SPF is an authentication method that is stored in the DNS. This entry specifies which server can send mail for a particular domain.
And why do I need a SPF record?
When sending emails there is initially no way to verify the sender. A spamer can use any of your email addresses to e.g. send phishing emails. For the recipient, it looks as if the email comes from you. The result is that the reputation of the address (or company) decreases.
Here SPF comes into play. The receiver can check when you receive a mail, if the sender is legitimate and process the mail or reject or further highlight the mail. The integration into Postfix was described by me earlier here.
In order to create an SPF record, there are many generators as spfwizard.net or spf-record.de. I decline therefore at this point to the explanation of all parameters. The syntax is published at openspf.org.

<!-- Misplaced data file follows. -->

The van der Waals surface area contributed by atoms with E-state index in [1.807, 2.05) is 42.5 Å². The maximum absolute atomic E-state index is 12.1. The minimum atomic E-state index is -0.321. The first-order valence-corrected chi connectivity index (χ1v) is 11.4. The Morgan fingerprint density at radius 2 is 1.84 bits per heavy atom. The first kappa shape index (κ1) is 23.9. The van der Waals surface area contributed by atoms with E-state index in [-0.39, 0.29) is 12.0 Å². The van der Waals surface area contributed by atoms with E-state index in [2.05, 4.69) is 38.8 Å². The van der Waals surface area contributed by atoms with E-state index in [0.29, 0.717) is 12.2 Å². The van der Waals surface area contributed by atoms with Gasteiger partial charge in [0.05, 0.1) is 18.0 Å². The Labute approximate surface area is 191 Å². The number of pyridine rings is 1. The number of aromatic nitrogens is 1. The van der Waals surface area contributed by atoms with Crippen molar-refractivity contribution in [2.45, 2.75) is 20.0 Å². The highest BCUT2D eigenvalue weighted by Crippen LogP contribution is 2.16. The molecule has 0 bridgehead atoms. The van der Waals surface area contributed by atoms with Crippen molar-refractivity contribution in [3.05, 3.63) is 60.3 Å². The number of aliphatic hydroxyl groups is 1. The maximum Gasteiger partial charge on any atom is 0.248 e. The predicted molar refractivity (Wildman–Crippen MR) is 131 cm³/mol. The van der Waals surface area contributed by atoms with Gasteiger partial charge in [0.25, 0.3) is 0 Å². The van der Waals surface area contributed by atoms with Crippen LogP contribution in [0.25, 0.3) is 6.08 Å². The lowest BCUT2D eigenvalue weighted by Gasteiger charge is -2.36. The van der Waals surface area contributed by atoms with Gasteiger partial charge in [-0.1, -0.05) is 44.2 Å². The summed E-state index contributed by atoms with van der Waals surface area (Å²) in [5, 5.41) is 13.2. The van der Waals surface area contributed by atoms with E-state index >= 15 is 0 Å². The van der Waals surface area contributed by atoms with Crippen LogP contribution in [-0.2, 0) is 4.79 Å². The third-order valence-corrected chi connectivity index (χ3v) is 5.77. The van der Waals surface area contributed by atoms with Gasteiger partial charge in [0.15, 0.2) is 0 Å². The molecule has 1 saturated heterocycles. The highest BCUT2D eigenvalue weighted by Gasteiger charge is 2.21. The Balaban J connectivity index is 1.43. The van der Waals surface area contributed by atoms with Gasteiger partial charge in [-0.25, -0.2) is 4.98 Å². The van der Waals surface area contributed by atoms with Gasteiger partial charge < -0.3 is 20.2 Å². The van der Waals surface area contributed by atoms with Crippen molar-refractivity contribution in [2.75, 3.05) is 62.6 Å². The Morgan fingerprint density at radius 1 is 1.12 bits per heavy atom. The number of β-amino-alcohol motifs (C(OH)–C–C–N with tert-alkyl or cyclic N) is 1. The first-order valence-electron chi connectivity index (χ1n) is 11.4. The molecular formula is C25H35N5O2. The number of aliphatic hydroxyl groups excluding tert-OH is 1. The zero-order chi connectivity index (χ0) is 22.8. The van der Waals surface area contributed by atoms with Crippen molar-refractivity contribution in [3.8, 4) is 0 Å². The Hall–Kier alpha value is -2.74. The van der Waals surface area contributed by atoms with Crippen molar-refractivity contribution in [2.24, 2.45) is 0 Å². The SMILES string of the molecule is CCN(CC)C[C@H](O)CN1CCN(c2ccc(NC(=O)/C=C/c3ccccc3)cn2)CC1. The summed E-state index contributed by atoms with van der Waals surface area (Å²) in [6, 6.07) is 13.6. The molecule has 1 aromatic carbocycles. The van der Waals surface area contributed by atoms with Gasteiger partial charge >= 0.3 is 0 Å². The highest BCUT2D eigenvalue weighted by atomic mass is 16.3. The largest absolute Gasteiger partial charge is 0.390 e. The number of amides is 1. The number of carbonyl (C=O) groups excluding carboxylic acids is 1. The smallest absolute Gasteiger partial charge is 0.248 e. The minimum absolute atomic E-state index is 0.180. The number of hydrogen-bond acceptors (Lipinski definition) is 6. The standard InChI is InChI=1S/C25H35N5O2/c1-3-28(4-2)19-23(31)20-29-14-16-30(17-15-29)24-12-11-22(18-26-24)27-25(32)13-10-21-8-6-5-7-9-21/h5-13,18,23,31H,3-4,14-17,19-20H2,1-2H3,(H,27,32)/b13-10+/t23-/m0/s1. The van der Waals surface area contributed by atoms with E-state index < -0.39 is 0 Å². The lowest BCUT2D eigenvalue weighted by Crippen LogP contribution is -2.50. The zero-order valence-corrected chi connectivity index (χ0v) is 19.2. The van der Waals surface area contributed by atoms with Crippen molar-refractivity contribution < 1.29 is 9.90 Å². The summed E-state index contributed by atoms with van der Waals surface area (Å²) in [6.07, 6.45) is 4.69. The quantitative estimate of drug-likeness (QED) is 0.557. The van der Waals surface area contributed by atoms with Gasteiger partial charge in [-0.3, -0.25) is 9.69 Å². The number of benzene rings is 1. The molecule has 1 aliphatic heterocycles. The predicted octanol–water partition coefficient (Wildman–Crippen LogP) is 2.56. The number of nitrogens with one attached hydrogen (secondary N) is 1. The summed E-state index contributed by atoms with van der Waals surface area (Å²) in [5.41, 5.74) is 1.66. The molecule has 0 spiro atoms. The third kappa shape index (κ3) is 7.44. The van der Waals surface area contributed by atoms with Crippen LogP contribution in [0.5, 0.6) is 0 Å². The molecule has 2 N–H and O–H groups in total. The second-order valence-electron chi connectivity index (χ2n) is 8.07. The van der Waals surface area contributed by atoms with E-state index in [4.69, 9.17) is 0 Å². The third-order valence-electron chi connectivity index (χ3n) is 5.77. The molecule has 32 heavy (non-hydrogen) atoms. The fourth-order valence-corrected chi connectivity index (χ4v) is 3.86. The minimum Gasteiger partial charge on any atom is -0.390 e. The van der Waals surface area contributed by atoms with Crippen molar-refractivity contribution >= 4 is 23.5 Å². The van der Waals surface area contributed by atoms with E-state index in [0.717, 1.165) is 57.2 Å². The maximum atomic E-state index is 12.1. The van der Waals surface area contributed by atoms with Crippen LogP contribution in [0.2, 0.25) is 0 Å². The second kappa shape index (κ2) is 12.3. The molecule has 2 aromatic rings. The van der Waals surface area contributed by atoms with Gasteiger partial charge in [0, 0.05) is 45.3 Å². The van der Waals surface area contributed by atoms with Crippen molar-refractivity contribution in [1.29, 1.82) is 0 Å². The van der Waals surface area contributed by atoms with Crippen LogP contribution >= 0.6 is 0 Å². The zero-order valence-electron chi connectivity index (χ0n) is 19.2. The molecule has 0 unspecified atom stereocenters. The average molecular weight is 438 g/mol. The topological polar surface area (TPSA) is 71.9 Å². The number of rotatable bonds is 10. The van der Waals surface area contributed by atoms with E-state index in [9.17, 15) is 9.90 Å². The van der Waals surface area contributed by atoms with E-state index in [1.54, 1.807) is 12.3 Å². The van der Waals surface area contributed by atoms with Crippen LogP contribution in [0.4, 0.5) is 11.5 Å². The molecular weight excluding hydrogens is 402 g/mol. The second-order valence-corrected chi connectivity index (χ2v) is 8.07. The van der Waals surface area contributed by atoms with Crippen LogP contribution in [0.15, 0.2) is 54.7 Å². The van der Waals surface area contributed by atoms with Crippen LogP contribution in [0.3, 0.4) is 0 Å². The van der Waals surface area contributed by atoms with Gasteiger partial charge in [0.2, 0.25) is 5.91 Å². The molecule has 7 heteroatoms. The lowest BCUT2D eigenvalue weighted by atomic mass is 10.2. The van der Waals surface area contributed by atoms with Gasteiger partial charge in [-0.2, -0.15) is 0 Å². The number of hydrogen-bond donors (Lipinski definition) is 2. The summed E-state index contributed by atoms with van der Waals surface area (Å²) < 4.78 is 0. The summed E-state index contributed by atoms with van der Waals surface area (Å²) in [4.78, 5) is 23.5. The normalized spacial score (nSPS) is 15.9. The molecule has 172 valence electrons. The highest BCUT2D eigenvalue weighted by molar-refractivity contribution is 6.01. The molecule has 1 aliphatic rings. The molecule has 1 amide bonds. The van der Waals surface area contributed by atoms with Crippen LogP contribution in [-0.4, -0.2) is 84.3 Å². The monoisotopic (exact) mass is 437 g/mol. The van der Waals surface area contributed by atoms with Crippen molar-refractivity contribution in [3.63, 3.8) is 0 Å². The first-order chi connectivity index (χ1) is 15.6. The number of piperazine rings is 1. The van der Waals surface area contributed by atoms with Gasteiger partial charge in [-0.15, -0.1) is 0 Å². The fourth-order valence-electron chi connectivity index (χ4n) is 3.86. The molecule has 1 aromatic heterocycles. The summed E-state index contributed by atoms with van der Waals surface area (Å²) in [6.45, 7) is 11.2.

However, a possible source of error are the servers that are allowed to send mail. My checklist looks like this:
- web server
- own mail server
- Office mail server (eg Microsoft Exchange)
- mail server of the ISP
- mail server of the ISP that at home using the user
- other mail servers
It just depends on the mail server that sent the last mail to the outside. Intern is only important that each server will not reject the mail because of an incorrect SPF records.
SPF limits the number of permitted lookups to 10. Everything else can be penalized by the recipient. Before a SPF record will be permanently stored in the DNS, it should be checked for possible errors with www.kitterman.com.